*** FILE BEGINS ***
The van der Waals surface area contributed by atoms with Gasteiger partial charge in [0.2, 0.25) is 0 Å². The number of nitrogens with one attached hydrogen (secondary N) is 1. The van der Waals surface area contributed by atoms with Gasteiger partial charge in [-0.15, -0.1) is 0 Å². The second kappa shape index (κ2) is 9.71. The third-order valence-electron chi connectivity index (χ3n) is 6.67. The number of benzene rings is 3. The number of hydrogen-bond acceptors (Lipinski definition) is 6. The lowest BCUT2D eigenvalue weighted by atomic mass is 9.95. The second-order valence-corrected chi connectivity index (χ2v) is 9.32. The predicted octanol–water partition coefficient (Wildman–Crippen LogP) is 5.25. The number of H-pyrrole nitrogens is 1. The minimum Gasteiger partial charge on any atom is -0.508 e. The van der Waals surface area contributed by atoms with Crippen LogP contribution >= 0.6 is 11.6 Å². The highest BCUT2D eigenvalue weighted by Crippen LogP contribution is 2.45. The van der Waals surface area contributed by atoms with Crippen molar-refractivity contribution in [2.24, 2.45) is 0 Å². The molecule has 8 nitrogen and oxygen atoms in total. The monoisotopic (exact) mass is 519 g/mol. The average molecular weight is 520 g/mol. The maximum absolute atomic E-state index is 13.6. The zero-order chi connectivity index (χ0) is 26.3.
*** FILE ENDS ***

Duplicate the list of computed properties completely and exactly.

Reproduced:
The van der Waals surface area contributed by atoms with Gasteiger partial charge in [0.2, 0.25) is 0 Å². The number of nitrogens with one attached hydrogen (secondary N) is 1. The van der Waals surface area contributed by atoms with Gasteiger partial charge in [-0.15, -0.1) is 0 Å². The second kappa shape index (κ2) is 9.71. The third-order valence-electron chi connectivity index (χ3n) is 6.67. The number of benzene rings is 3. The number of hydrogen-bond acceptors (Lipinski definition) is 6. The lowest BCUT2D eigenvalue weighted by atomic mass is 9.95. The second-order valence-corrected chi connectivity index (χ2v) is 9.32. The predicted octanol–water partition coefficient (Wildman–Crippen LogP) is 5.25. The number of H-pyrrole nitrogens is 1. The minimum Gasteiger partial charge on any atom is -0.508 e. The van der Waals surface area contributed by atoms with Crippen LogP contribution >= 0.6 is 11.6 Å². The highest BCUT2D eigenvalue weighted by Crippen LogP contribution is 2.45. The van der Waals surface area contributed by atoms with Crippen molar-refractivity contribution in [2.24, 2.45) is 0 Å². The molecule has 8 nitrogen and oxygen atoms in total. The monoisotopic (exact) mass is 519 g/mol. The average molecular weight is 520 g/mol. The maximum absolute atomic E-state index is 13.6. The zero-order chi connectivity index (χ0) is 26.3.